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International Journal of Distributed Sensor Networks
Volume 2013 (2013), Article ID 385892, 12 pages
Research Article

FlexFT: A Generic Framework for Developing Fault-Tolerant Applications in the Sensor Web

1DC, Federal University of São Carlos (UFSCar), 13565-905 São Carlos, SP, Brazil
2ICMC, University of São Paulo (USP), 13566-585 São Carlos, SP, Brazil
3EACH, University of São Paulo (USP), 03828-000 São Paulo, SP, Brazil

Received 29 August 2012; Accepted 4 December 2012

Academic Editor: Yunghsiang Han

Copyright © 2013 Delano Medeiros Beder et al. This is an open access article distributed under the Creative Commons Attribution License, which permits unrestricted use, distribution, and reproduction in any medium, provided the original work is properly cited.


Fault-tolerant systems are expected to operate in a variety of devices ranging from standard PCs to embedded devices. In addition, the emergence of new software technologies has required these applications to meet the needs of heterogeneous software platforms. However, the existing approaches to build fault-tolerant systems are often targeted at a particular platform and software technology. The objective of this paper is to discuss the use of —a generic component-based framework for the construction of adaptive fault-tolerant systems that can integrate and reuse technologies and deploy them across heterogeneous devices. Furthermore, provides a standardized and interoperable interface for sensor observations by relying upon the “Sensor Web” paradigm established by the Open Geospatial Consortium (OGC). We have implemented a Java prototype of our framework and evaluated the potential benefits by carrying out case studies and performance measurements. By implementing and deploying these case studies in standard PCs as well as in sensor nodes, we show that can cope with the problem of a wide degree of heterogeneity with minimal resource overheads.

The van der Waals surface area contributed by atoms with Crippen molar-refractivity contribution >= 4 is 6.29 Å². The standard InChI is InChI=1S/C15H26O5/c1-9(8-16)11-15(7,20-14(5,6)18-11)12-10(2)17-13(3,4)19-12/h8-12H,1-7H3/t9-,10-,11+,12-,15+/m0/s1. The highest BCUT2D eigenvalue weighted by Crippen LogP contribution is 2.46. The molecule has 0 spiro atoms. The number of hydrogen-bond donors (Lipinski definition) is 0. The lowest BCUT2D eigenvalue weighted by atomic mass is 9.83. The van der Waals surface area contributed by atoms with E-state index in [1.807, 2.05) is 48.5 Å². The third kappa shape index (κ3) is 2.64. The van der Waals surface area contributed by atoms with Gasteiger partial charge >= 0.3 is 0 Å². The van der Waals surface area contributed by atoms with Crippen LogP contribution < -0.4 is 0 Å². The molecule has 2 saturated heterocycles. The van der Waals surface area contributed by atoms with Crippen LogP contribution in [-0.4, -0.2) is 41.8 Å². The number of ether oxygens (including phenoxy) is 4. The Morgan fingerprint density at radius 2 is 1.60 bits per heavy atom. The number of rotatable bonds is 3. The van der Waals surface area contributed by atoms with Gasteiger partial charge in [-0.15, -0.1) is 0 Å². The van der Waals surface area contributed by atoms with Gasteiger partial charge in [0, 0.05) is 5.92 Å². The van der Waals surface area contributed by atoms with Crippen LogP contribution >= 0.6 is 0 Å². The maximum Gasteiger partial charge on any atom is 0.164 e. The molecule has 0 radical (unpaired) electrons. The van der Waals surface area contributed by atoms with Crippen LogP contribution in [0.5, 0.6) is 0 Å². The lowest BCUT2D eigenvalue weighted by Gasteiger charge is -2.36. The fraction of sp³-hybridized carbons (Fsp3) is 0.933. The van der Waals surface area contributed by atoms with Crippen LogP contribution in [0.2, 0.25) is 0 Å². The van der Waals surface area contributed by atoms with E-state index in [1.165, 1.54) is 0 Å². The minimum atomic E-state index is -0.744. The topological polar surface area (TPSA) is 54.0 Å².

1. Introduction

At present, a number of software development technologies (e.g., component-based approach, aspect-oriented programming, and web services) can be employed for building systems that can be run on a variety of hardware platforms ranging from standard PCs to networked embedded devices. This scenario is also valid for reliable systems which are often required to run on a variety of hardware platforms including embedded devices. In this paper we are concerned with examining two types of heterogeneity:(i)Device Heterogeneity. Fault-tolerant systems are often deployed with heterogeneous devices which can range from PCs to embedded devices. However, this heterogeneity is expected to be adversely affected by the emergence of new hardware platforms.(ii)Software Language/Middleware Heterogeneity. There are currently a large number of fault-tolerant policies, each of which requires a particular procedure and strategy. They are normally based on heterogeneous programming languages and technologies (e.g., publish-subscribe systems, web service applications, tuple spaces, and message-oriented toolkits).